Children’s books are the main bulk of my reading nowadays. We’ve got literally hundreds of them and read Mary Natalie at least a couple each day. And I confess I love everything about this; from the beautiful illustrations to the irreverent rhymes:

The Soviet Way…

It’s easy to forget, however, that children’s books have long been used as propaganda tools, too. You may remember, for example, my post “ABCs Of War And An Adult Children’s Book: Unusual Alphabet Primers,” which had some incredible examples of wartime ABCs.

80000 horses | From the blog of Nicholas C. Rossis, author of science fiction, the Pearseus epic fantasy series and children's book

80,000 horses, a children’s book about the Volkhov Hydroelectric Plant, 1925. Image: Atlas Obscura

And nothing could be further from Wonky Donkey than 1920s Russia, where children read about sugar beets, hydroelectric plants, and five-year plans. An Atlas Obscura article by Anika Burgess quotes Andrea Immel, Curator of the Cotsen Children’s Library at Princeton University. The Cotsen holds nearly 1,000 of these books, published between 1917 and the start of World War II. The collection demonstrates how then-new Soviet ideologies were communicated to the younger generation.

The Soviets were keenly aware of needing to leap ahead as quickly as possible, creating at the same time a new breed of men. And so they made the hard, unglamorous work of agriculture or electrification heroic and patriotic, shifting away from fairy tales. The 1930 book Kak svekla sakharom stala (How the Beet Became Sugar) illustrates and describes the sugar production process: “Work is happening night and day. Night and day, sugar is being made from beets.” In 80,000 loshadeĭ (80,000 Horses), the story of the Volkhov Hydroelectric Plant—the first in Russia and named after Lenin—is told in rhyme.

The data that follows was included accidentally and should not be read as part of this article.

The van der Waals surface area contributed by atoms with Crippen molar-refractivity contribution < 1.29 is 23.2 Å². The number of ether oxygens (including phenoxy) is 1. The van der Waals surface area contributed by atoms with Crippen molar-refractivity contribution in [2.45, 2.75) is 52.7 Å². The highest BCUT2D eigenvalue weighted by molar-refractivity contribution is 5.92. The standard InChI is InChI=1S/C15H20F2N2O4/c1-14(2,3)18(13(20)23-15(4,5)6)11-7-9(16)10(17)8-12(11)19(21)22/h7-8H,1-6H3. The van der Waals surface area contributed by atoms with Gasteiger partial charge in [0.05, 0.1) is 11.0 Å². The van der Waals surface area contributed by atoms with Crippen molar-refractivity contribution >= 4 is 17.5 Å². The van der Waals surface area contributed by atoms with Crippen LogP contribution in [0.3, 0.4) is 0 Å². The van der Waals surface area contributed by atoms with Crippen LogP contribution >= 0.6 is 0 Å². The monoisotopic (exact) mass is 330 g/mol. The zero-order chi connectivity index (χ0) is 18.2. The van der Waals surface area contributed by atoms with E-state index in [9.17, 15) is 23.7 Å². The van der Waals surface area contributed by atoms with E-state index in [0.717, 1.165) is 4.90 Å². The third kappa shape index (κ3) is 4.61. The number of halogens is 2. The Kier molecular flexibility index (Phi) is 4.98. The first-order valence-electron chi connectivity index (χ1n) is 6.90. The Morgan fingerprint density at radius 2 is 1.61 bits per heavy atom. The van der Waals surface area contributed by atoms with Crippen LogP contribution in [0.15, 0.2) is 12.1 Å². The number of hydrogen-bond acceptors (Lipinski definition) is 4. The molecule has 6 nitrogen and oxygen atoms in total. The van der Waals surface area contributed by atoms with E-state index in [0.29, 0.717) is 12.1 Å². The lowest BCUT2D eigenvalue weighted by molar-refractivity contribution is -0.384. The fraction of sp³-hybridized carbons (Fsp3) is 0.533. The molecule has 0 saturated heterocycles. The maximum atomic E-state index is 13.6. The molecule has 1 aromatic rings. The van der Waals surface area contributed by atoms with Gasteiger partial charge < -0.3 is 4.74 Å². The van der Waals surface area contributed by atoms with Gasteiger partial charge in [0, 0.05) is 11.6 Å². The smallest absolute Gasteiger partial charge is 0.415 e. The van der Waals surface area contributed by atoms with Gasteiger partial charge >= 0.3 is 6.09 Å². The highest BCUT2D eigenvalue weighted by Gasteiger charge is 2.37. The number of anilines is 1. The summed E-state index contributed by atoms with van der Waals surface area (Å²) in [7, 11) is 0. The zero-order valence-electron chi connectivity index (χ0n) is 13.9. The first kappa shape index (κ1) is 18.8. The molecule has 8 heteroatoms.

These books also aimed to spread Soviet ideals worldwide. Immel corresponded with a writer from Kolkata who had read a local translation of Millionnyĭ Lenin(The Millionth Lenin), by Lev Zilov, in which two boys from India participate in an uprising against the Raj.

Even though early works had diverse illustrations, in 1934, the All-Union Soviet Congress of Writers declared that socialist realism was the only acceptable artistic style. But even that often wasn’t enough. In 1931, artist Vera Ermolaeva illustrated the book Podvig pionera Mochina (Mochin the Pioneer’s Heroism). In the story, a Young Pioneer—the Soviet Union’s more militaristic answer to the Boy Scouts—helps the Red Army in Tajikistan. But by the end of the decade, both Ermolaeva and the book’s author, Aleksandr Ivanovich Vvedenskiĭ, fell victim to one of Stalin’s purges.

Mochin | From the blog of Nicholas C. Rossis, author of science fiction, the Pearseus epic fantasy series and children's book

Mochin the Pioneer’s Heroism, a story about a Young Pioneer helping the Red Army, illustrated by Vera Ermolaeva, 1931. Image: Atlas Obscura

Many more examples of Soviet children’s books can be found on Atlas Obscura.

…the Moral

While Soviet Russia was all about conformity, the West seems to suffer from the opposite problem. Take, for example, the classic Aesop tale of The Tortoise and the Hare.

In the familiar tale, the two animals challenge one another to a race to prove who is fastest: mid-race, the hare lays down to rest, certain that it’s going to win. Then out comes the tortoise, plodding along without pause, the winner; slow and steady wins the race, as the moral goes. Then there’s a huge forest fire, and almost everybody dies.